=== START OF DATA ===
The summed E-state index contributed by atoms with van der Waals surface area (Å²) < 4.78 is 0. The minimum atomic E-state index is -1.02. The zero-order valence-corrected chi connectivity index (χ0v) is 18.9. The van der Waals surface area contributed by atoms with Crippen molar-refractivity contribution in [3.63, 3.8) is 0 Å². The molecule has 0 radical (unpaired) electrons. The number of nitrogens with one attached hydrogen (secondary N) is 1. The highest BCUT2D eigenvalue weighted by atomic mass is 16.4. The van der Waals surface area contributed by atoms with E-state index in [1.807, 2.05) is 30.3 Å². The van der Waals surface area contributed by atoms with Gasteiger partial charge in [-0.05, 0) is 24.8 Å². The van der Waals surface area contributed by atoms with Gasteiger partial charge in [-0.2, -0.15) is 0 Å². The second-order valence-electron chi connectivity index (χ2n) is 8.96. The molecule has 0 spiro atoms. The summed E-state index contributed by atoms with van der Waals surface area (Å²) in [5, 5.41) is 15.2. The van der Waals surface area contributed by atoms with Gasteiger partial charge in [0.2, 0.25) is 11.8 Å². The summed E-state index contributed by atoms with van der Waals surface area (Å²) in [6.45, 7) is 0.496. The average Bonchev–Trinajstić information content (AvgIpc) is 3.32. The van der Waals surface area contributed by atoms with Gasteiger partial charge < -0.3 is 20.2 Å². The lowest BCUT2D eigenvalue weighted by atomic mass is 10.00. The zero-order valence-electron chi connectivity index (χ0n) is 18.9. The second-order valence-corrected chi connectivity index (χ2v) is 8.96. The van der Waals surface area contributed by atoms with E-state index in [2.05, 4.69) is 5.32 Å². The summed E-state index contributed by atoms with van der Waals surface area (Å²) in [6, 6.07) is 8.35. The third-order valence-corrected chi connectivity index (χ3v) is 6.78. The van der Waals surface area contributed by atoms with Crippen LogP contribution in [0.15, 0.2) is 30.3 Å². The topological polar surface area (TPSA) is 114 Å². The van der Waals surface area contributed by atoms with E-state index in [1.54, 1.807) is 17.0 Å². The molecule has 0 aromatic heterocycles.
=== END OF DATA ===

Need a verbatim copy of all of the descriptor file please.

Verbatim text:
The summed E-state index contributed by atoms with van der Waals surface area (Å²) < 4.78 is 0. The minimum atomic E-state index is -1.02. The zero-order valence-corrected chi connectivity index (χ0v) is 18.9. The van der Waals surface area contributed by atoms with Crippen molar-refractivity contribution in [3.63, 3.8) is 0 Å². The molecule has 0 radical (unpaired) electrons. The number of nitrogens with one attached hydrogen (secondary N) is 1. The highest BCUT2D eigenvalue weighted by atomic mass is 16.4. The van der Waals surface area contributed by atoms with E-state index in [1.807, 2.05) is 30.3 Å². The van der Waals surface area contributed by atoms with Gasteiger partial charge in [-0.05, 0) is 24.8 Å². The van der Waals surface area contributed by atoms with Gasteiger partial charge in [-0.2, -0.15) is 0 Å². The second-order valence-electron chi connectivity index (χ2n) is 8.96. The molecule has 0 spiro atoms. The summed E-state index contributed by atoms with van der Waals surface area (Å²) in [5, 5.41) is 15.2. The van der Waals surface area contributed by atoms with Gasteiger partial charge in [0.2, 0.25) is 11.8 Å². The summed E-state index contributed by atoms with van der Waals surface area (Å²) in [6.45, 7) is 0.496. The average Bonchev–Trinajstić information content (AvgIpc) is 3.32. The van der Waals surface area contributed by atoms with Gasteiger partial charge < -0.3 is 20.2 Å². The lowest BCUT2D eigenvalue weighted by atomic mass is 10.00. The zero-order valence-electron chi connectivity index (χ0n) is 18.9. The second-order valence-corrected chi connectivity index (χ2v) is 8.96. The van der Waals surface area contributed by atoms with E-state index in [2.05, 4.69) is 5.32 Å². The summed E-state index contributed by atoms with van der Waals surface area (Å²) in [6, 6.07) is 8.35. The third-order valence-corrected chi connectivity index (χ3v) is 6.78. The van der Waals surface area contributed by atoms with Crippen LogP contribution in [0.15, 0.2) is 30.3 Å². The topological polar surface area (TPSA) is 114 Å². The van der Waals surface area contributed by atoms with E-state index in [1.54, 1.807) is 17.0 Å². The molecule has 0 aromatic heterocycles.